The beer handles inside the tap room at the Guinness Brewery just outside Baltimore look like the tap room at any other local brewery.
While it’s known for its century’s-old stout — and its blonde ale too — there’s also a large number of other beers similar to what you’d find in other tap rooms: IPAs, porters and lagers that often display the creativity you might expect from a brewery, though not necessarily the one associated with Ireland.
But Guinness is about more than just Irish beer now. It’s increasingly embracing its new neighborhood in Baltimore, and now that’s shining through in a series of beers that does more than just celebrate Black culture — it also funds positive change.
To some extent, the pandemic and the social uprising happening simultaneously helped Guinness go in that direction.
“In many ways, [the pandemic] allowed us to take a step back,” said Ryan Wagner, the Brewery Ambassador. “But that momentary pause I think couldn’t have come at a better time because it allowed us to stand up and be counted and really understand how we can best impact our community.”
It led to a partnership with the Baltimore-based Jobs Opportunity Task Force, which mixes job training with other social justice advocacy causes to elevate low-income residents into higher paying jobs.
“Guinness was very intentional with identifying individuals and organizations who can highlight a bit of their culture of the community,” said Caryn Young, Jobs Opportunity Task Force CEO.
The first beer rolled out through this collaboration was a sweet potato pie ale created in part by Jackie Wonsey.
“We decided we wanted to take a staple African-American dessert — the sweet potato pie — and create it in beer form,” Wonsey said. “This was a huge opportunity, but I think it also has the ability to have a greater reach.”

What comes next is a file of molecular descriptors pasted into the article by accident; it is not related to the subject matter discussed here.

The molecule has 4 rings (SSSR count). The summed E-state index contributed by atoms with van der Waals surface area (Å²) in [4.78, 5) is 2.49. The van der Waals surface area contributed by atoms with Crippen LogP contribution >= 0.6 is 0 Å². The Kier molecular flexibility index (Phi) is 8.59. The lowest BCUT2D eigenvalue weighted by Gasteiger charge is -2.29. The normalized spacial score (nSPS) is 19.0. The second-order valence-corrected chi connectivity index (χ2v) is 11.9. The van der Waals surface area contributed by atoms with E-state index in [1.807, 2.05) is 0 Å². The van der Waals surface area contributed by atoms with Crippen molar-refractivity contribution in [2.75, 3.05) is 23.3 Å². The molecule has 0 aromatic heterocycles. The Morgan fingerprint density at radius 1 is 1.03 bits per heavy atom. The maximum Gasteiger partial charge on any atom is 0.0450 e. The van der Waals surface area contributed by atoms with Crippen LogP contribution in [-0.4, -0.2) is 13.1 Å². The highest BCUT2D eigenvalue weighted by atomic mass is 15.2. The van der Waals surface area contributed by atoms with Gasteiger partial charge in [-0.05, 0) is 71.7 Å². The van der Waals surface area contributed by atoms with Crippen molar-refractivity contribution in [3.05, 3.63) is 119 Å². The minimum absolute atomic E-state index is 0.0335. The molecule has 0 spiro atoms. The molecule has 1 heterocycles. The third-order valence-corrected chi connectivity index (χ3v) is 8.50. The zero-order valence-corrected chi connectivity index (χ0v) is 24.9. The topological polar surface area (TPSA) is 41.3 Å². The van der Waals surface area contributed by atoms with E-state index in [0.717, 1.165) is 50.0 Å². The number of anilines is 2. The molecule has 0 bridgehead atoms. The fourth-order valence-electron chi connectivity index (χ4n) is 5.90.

Wonsey hopes it’ll help inspire more participation between brewers and the Black community. “Something as large as Guinness helps demonstrate the importance of initiatives like this.”
Wagner called money “critically important.”
“But I think more than that, it’s being intentional with what you do. I think too often in times like this, money becomes sort of an empty promise. You throw money at something and then you step back and say, ‘Look at what we did. We donated money.'”
And it’s happening in a way that isn’t seen as patronizing.
“Many of the ingredients that are highlighted in these beers are ingredients that I still eat to this day with my family,” Young said.
Besides the sweet potato pie ale, there’s also beer made with lemon pound cake and even the Jamaican drink known as sorrel, which was suggested by an employee who works in the packaging department.
The person tasked with making all the thoughts and intentions come together is Hollie Stephenson, the head brewer at Guinness.
“It was so cool to watch the whole thing evolve,” she said. No matter how outrageous the ingredients or flavors might sound,” she laughed. “If I thought they weren’t going to be good, we wouldn’t have made them.”
“It gives everything more purpose,” Stephenson added, who, like many involved in this series, is also a Baltimore city resident. “We want our brewery and our tap room to reflect the community we’re in. If it doesn’t then we’re failing somehow.”
How well is it going over?
“Apparently, so delicious that they’re selling out immediately which is totally a great thing for JOTF,” said Young, who admits the partnership is “interesting” and that big businesses have typically opposed the advocacy work that her group does. But she said this line of beers is changing that.
“Now we’re at a point where businesses and corporations are starting to recognize that whole communities that lack access to this thing called opportunity,” Young said.
“The fact that we have an iconic brand like Guinness that not only says ‘I get it, I want to learn more, but we’re actually going to put our money where our mouth is and really invest not only in community but in the work that you’re doing and willing to see where this goes.’ That sends a message to the larger business community where we’re already starting to get calls from entities asking, ‘How can we hire from your job training program? Is there a way that we can donate to the bail fund? Can we hear more from your organization?'”
“In terms of advancing our mission, it’s almost like should we be writing them a check,” Young added.